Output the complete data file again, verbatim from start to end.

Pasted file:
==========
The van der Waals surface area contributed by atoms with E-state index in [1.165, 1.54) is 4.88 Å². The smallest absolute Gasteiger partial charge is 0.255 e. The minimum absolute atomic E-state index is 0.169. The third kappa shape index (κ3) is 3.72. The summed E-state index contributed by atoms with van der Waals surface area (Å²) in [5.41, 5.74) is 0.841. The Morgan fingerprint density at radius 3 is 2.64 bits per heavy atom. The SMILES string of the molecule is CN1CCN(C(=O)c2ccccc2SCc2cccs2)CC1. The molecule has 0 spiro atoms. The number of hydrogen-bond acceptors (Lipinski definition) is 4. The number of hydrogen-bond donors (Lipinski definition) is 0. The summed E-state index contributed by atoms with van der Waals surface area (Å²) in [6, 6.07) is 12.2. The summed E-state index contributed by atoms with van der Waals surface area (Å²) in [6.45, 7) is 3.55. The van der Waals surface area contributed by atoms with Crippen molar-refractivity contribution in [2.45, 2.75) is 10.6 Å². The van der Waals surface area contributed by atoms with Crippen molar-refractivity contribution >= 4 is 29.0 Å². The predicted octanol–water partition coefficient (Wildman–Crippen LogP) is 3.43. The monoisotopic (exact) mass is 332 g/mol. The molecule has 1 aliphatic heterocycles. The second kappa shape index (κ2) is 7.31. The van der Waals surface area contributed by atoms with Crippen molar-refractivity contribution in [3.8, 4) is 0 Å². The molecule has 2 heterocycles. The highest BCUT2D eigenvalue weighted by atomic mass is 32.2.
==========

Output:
The van der Waals surface area contributed by atoms with E-state index in [1.165, 1.54) is 4.88 Å². The smallest absolute Gasteiger partial charge is 0.255 e. The minimum absolute atomic E-state index is 0.169. The third kappa shape index (κ3) is 3.72. The summed E-state index contributed by atoms with van der Waals surface area (Å²) in [5.41, 5.74) is 0.841. The Morgan fingerprint density at radius 3 is 2.64 bits per heavy atom. The SMILES string of the molecule is CN1CCN(C(=O)c2ccccc2SCc2cccs2)CC1. The molecule has 0 spiro atoms. The number of hydrogen-bond acceptors (Lipinski definition) is 4. The number of hydrogen-bond donors (Lipinski definition) is 0. The summed E-state index contributed by atoms with van der Waals surface area (Å²) in [6, 6.07) is 12.2. The summed E-state index contributed by atoms with van der Waals surface area (Å²) in [6.45, 7) is 3.55. The van der Waals surface area contributed by atoms with Crippen molar-refractivity contribution in [2.45, 2.75) is 10.6 Å². The van der Waals surface area contributed by atoms with Crippen molar-refractivity contribution >= 4 is 29.0 Å². The predicted octanol–water partition coefficient (Wildman–Crippen LogP) is 3.43. The monoisotopic (exact) mass is 332 g/mol. The molecule has 1 aliphatic heterocycles. The second kappa shape index (κ2) is 7.31. The van der Waals surface area contributed by atoms with Crippen molar-refractivity contribution in [3.8, 4) is 0 Å². The molecule has 2 heterocycles. The highest BCUT2D eigenvalue weighted by atomic mass is 32.2.